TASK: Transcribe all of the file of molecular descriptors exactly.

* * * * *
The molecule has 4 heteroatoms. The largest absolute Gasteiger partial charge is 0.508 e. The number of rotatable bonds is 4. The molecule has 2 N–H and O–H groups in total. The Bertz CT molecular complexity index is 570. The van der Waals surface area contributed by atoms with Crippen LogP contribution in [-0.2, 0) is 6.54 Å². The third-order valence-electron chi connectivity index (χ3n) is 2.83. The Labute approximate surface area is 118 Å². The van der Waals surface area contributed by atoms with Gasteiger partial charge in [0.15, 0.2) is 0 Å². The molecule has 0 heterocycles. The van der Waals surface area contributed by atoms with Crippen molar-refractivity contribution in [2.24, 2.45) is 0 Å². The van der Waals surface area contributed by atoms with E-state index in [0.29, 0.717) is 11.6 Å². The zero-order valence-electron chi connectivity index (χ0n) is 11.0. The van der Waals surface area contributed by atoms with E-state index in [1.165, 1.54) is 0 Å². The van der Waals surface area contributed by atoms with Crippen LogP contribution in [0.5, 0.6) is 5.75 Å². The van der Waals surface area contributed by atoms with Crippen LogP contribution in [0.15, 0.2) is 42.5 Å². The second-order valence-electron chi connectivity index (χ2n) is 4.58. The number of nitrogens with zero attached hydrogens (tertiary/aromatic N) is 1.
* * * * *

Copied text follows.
The molecule has 4 heteroatoms. The largest absolute Gasteiger partial charge is 0.508 e. The number of rotatable bonds is 4. The molecule has 2 N–H and O–H groups in total. The Bertz CT molecular complexity index is 570. The van der Waals surface area contributed by atoms with Crippen LogP contribution in [-0.2, 0) is 6.54 Å². The third-order valence-electron chi connectivity index (χ3n) is 2.83. The Labute approximate surface area is 118 Å². The van der Waals surface area contributed by atoms with Gasteiger partial charge in [0.15, 0.2) is 0 Å². The molecule has 0 heterocycles. The van der Waals surface area contributed by atoms with Crippen molar-refractivity contribution in [2.24, 2.45) is 0 Å². The van der Waals surface area contributed by atoms with E-state index in [0.29, 0.717) is 11.6 Å². The zero-order valence-electron chi connectivity index (χ0n) is 11.0. The van der Waals surface area contributed by atoms with E-state index in [1.165, 1.54) is 0 Å². The van der Waals surface area contributed by atoms with Crippen LogP contribution in [0.5, 0.6) is 5.75 Å². The van der Waals surface area contributed by atoms with Crippen LogP contribution in [0.15, 0.2) is 42.5 Å². The second-order valence-electron chi connectivity index (χ2n) is 4.58. The number of nitrogens with zero attached hydrogens (tertiary/aromatic N) is 1.